Mom, apple pie and hope

There’s little doubt that Barack Obama’s redemptive message of change grabbed Americans by the throat. After all, it’s in times full of fear and despair that people are hungry for hope. Obama’s triumph and victory speech were moving not only because they reminded us that this country is based on the idea of possibilities but because, for at least a moment, much of the nation believed that hope was reborn. And that raises a question: Why are Americans so obsessed with hope?

The American dream -- anyone can succeed, second chances abound, we are what we make ourselves -- is one way to define “hope.” An October survey by J. Walter Thompson revealed that 77% of Americans think the American dream is part of what makes this country so dynamic. That helps explain why 78% also agreed that the next president “needs to breathe new life” into that dream. So hope is an inextricable part of our national identity. Without it, most agree, America wouldn’t be America.

Historically, writers have ascribed this essential idealism or optimism to the nation’s awesome natural abundance and its wide-open spaces, which have allowed for geographic -- and social -- mobility. In the 1780s, Hector St. John de Crevecoeur made the connection between abundance and the incipient American culture of aspiration: “There is room for every body in America; has he any particular talent, or industry ... he exerts it in order to procure a livelihood, and it succeeds.” But as inspiring as that observation may be, it doesn’t cut to the heart of the matter. That’s because the greatest inspiration for hope is, well, fear. The fear of failure.


Think about it. Puritan dogma, from which much of American ideology stems, held that those early migrants had been selected by God for “an errand into the wilderness.” When John Winthrop, aboard the Arabella as it approached the New World, urged his flock to create “a city upon a hill,” his words were as much a warning as an exhortation. He believed that the Puritans had entered into a covenant with God and that they were ordained to establish God’s kingdom and be an example to the world. If they failed, he said in his famous 1630 sermon, “we shall shame the faces of many of God’s worthy servants and cause their prayers to be turned into curses upon us till we be consumed out of this good land whither we are going.”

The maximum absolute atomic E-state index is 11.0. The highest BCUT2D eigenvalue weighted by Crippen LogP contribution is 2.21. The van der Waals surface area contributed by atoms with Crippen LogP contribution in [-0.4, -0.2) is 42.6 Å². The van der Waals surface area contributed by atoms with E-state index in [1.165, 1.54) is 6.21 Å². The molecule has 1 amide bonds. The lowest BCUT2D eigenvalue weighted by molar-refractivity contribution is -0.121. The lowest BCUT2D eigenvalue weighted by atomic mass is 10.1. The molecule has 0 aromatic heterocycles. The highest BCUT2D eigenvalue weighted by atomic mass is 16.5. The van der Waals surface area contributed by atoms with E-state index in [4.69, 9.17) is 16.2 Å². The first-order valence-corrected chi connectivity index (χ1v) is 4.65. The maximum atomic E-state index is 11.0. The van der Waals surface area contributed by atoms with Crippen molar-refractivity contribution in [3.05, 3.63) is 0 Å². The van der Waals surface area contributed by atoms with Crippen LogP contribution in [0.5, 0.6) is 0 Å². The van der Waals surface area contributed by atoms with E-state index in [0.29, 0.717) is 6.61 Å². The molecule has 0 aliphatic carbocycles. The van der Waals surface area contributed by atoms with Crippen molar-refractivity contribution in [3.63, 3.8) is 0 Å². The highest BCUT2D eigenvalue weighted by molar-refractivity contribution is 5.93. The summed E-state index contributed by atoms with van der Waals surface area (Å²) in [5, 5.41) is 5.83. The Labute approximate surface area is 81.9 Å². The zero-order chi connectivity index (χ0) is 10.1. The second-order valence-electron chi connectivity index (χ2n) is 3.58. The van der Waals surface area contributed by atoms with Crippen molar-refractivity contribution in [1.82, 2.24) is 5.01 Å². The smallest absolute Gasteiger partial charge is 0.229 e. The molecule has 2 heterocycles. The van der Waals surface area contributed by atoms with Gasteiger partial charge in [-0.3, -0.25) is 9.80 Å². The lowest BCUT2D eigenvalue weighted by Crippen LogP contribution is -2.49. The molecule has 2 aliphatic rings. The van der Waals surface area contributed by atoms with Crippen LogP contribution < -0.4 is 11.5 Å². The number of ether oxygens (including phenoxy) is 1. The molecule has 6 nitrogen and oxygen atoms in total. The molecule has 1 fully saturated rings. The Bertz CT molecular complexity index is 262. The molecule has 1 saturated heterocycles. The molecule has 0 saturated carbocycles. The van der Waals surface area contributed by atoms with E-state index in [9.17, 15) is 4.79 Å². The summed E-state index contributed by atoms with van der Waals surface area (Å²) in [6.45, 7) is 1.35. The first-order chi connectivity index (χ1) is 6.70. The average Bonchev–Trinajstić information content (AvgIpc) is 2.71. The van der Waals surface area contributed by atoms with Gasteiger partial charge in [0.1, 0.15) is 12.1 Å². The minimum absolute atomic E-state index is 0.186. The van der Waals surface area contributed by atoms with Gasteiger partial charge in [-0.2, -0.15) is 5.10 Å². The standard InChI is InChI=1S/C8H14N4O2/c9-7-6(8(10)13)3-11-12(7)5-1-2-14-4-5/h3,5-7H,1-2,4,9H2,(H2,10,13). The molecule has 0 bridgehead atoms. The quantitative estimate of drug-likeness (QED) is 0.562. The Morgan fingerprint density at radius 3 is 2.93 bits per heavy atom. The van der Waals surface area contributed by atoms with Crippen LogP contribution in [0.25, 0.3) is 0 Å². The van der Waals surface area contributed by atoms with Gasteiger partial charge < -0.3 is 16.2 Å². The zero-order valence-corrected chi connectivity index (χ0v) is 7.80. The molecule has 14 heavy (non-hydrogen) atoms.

Fail, and you’re damned. Add that to one other bit of bedrock Americanness -- that we’re a “nation of immigrants” -- and voila, you get a people terrified of screwing up.

Why? Because even though throughout our history immigrants have been some of the scrappiest and most resourceful of Americans, it’s also true that they tended to be people who had failed, for whatever reason, to achieve in their home countries. We talk about immigrants striving for the future. We forget that they’re almost always running from their failed pasts.

In the early 19th century, when Alexis de Tocqueville remarked that “ambition is the universal feeling” in America, he also claimed that, in the U.S., the rich as well as the poor were spurred to success by “the most imperious of all necessities, that of not sinking in the world.”

It’s not easy living in a future-oriented country whose culture is based on the idea of mobility, rebirth and hope. Mobility and the constant process of “becoming” breed insecurity. As historian David M. Potter wrote in 1954, the more we believe in mobility, the more we reject the idea that, high and low, each person has his or her rightful place in society. “Whereas the principle of status affirms that a minor position may be worthy, the principle of mobility, as Americans have construed it, regards such a station as ... the proof of personal failure.” He goes on to say that “the denial of [set] status deprives the individual of one of his deepest psychological needs” and describes the “hazards and insecurities” of the fluidity of American life.

Our national cult of hope, therefore, is a balm to soothe our social and culture instability. We fetishize hope because it helps us as we grasp at a favorable future. We wrap ourselves in it like no other people in the world because we tell ourselves failure isn’t an option. We have no choice but to cheer when a president-elect tells us we can put our hands “on the arc of history and bend it once more toward the hope of a better day.”

And we’re right to cheer. If America ever did fail to come up with future prospects, plans, dreams and hopes, it would, in all the most important ways, surely cease to exist.